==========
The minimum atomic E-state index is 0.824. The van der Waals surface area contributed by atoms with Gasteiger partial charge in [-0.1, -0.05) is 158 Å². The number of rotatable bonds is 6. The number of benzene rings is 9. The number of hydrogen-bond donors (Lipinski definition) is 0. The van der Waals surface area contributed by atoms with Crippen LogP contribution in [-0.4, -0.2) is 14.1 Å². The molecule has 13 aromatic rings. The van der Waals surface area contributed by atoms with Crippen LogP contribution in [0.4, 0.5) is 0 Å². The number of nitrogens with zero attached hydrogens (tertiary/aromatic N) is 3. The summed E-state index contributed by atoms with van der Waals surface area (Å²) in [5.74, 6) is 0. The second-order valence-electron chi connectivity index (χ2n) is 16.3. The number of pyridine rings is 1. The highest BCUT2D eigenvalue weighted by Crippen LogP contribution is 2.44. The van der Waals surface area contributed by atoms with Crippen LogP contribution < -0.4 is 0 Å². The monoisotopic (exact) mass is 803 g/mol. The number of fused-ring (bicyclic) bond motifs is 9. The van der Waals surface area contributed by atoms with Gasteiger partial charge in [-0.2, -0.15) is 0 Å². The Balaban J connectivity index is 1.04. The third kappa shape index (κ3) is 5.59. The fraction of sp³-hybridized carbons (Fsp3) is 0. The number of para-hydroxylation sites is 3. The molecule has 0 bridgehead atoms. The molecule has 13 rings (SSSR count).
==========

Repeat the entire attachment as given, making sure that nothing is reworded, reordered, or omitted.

The minimum atomic E-state index is 0.824. The van der Waals surface area contributed by atoms with Gasteiger partial charge in [-0.1, -0.05) is 158 Å². The number of rotatable bonds is 6. The number of benzene rings is 9. The number of hydrogen-bond donors (Lipinski definition) is 0. The van der Waals surface area contributed by atoms with Crippen LogP contribution in [-0.4, -0.2) is 14.1 Å². The molecule has 13 aromatic rings. The van der Waals surface area contributed by atoms with Crippen LogP contribution in [0.4, 0.5) is 0 Å². The number of nitrogens with zero attached hydrogens (tertiary/aromatic N) is 3. The summed E-state index contributed by atoms with van der Waals surface area (Å²) in [5.74, 6) is 0. The second-order valence-electron chi connectivity index (χ2n) is 16.3. The number of pyridine rings is 1. The highest BCUT2D eigenvalue weighted by Crippen LogP contribution is 2.44. The van der Waals surface area contributed by atoms with Crippen LogP contribution < -0.4 is 0 Å². The monoisotopic (exact) mass is 803 g/mol. The number of fused-ring (bicyclic) bond motifs is 9. The van der Waals surface area contributed by atoms with Gasteiger partial charge in [-0.2, -0.15) is 0 Å². The Balaban J connectivity index is 1.04. The third kappa shape index (κ3) is 5.59. The fraction of sp³-hybridized carbons (Fsp3) is 0. The number of para-hydroxylation sites is 3. The molecule has 0 bridgehead atoms. The molecule has 13 rings (SSSR count).